Thirty percent of surveyed retailers cite “providing a way to partner with non-endemic vendors” as their largest opportunity in 2021. That’s for good reason – non-endemic partnerships open up new, significant revenue streams for retailers and create better customer experiences for shoppers by filling gaps in product offerings

  • 80% of retailers sell to non-endemic brands and another 10% are thinking about it.

For CPGs

Eighty-one percent of CPGs plan to spend more media dollars with RMNs in the next year. When asked the same question in 2020, only 52% of CPGs intended to spend more with RMNs.

Retail media is rapidly growing and evolving, it is becoming more competitive and complex.  A key takeaway for brands is to ensure that the RMN request for incremental media dollars aligns to your goals across shopper, ecommerce, and brand media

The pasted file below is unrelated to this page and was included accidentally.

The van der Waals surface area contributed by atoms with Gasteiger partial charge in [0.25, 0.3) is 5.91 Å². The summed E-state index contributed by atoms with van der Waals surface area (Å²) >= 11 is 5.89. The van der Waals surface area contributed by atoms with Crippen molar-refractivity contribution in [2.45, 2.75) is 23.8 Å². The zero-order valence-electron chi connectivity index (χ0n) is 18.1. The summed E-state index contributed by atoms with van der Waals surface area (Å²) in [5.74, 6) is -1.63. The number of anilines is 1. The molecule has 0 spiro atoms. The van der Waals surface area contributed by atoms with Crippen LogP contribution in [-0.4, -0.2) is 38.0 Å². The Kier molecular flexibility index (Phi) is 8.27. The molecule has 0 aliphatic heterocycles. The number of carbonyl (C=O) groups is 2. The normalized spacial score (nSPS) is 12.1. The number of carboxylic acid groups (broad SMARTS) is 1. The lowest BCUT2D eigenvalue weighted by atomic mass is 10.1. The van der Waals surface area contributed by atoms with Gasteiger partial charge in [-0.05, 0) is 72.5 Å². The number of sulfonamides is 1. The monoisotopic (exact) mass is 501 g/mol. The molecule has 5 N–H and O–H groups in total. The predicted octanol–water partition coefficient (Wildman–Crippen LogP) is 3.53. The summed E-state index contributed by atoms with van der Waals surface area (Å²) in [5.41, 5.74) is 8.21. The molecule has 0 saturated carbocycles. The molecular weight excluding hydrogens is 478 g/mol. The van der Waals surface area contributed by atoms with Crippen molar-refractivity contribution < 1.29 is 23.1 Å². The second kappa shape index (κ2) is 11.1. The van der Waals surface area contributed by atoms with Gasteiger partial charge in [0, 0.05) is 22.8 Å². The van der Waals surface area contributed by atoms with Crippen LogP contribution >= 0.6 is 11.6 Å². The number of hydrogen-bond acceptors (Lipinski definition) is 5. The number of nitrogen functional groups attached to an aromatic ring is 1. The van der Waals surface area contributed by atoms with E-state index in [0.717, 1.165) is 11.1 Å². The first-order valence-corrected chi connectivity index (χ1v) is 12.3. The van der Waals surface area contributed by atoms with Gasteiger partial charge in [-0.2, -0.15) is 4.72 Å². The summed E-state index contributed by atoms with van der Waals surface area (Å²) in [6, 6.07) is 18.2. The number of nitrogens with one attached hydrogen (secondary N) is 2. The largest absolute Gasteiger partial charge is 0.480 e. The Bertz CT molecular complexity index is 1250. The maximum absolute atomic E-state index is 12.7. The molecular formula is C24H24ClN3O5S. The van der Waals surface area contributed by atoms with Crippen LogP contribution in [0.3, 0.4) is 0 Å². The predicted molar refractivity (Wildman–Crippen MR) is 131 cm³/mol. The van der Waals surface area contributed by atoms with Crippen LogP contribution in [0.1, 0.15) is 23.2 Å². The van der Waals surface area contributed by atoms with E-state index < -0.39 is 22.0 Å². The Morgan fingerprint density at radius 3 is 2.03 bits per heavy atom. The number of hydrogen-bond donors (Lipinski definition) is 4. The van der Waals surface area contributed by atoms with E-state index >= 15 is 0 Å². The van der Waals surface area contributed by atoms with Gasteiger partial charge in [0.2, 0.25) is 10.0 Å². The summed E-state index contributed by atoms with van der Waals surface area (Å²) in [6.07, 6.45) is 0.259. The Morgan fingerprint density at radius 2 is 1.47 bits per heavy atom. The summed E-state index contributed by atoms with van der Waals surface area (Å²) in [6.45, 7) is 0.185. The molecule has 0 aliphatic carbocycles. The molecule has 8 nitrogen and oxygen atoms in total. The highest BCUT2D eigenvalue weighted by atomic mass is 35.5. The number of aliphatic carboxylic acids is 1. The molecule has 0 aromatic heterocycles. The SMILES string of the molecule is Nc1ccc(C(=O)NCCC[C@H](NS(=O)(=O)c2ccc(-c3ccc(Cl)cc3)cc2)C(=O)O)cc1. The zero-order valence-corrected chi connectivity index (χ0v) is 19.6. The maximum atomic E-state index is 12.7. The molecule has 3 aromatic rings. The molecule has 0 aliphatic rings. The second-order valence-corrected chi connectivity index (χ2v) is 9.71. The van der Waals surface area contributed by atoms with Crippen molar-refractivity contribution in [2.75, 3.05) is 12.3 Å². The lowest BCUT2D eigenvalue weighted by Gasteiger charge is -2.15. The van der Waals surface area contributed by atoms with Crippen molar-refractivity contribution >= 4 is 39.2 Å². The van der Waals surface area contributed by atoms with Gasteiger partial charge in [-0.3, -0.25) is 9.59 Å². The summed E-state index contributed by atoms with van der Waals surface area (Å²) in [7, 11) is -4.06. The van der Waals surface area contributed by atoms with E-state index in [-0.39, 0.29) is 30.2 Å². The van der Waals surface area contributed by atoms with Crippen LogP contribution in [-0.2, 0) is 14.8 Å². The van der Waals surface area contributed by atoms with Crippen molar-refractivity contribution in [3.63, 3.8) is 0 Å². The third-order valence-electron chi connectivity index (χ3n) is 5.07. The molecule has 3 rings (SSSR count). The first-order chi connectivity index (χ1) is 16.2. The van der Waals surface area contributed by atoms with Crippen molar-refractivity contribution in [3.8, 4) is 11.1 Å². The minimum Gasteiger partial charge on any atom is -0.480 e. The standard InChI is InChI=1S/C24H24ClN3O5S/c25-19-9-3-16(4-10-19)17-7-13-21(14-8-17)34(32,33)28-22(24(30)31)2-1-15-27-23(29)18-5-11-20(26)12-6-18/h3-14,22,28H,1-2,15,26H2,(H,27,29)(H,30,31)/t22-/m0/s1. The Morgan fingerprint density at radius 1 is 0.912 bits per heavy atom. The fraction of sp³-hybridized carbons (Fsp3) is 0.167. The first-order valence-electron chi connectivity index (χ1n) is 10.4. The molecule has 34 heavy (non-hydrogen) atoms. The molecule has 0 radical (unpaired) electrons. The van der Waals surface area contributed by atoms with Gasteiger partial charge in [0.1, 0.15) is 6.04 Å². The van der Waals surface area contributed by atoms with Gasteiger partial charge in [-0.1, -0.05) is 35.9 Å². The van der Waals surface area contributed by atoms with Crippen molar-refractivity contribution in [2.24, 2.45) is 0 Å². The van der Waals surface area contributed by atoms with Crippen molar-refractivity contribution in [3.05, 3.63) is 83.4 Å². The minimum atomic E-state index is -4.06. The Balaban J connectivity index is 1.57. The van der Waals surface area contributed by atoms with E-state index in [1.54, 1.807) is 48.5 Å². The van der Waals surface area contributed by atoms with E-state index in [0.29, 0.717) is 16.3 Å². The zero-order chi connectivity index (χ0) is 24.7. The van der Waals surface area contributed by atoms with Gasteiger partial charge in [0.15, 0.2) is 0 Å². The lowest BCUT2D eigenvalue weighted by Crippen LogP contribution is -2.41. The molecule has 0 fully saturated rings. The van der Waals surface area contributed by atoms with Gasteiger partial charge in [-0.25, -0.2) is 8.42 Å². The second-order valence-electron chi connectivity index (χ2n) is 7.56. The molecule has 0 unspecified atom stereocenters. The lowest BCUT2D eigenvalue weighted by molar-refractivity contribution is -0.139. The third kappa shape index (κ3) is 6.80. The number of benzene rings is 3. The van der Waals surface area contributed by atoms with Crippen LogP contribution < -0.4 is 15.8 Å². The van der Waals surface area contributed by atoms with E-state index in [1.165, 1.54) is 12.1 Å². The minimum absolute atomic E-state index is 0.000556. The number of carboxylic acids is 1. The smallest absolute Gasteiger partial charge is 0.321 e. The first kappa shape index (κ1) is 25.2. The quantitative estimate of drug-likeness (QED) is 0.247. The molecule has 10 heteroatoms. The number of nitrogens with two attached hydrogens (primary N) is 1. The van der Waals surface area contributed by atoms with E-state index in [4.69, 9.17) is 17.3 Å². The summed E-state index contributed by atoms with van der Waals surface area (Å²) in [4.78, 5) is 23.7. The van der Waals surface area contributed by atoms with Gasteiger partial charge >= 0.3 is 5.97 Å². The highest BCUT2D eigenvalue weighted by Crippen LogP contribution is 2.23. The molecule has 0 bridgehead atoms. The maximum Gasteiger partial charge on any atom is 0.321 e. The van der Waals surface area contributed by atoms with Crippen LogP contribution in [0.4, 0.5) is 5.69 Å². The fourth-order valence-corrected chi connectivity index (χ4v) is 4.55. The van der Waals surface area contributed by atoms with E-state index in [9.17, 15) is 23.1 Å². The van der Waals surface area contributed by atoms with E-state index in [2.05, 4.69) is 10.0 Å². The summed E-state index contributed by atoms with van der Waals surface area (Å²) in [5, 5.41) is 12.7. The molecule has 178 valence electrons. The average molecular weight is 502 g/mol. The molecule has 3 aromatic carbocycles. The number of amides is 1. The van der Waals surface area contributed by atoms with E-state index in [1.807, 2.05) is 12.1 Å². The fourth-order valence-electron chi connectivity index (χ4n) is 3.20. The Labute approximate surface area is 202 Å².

Be clear about your broader goals outside of trade or merchant agreements, and push for the innovation that will help you achieve them. But be aware that in most cases, greater spend unlocks greater customization and access to information.

Realize the value of your growing first-party data accumulated over the past 18 months of increased ecommerce engagement and look for retailers open to you bringing your own data to the relationship to develop unique segments and reward your shoppers with a more personalized experience.

Benefits of working with an RMN:

  • Deliver on brand metrics and drive consumers along the path to purchase. 
  • Align with changing consumer behavior, ensuring presence across the consumer journey and digital shelf.
  • Take control of your brand through a strategic approach to brand data. 

Considerations when working with an RMN: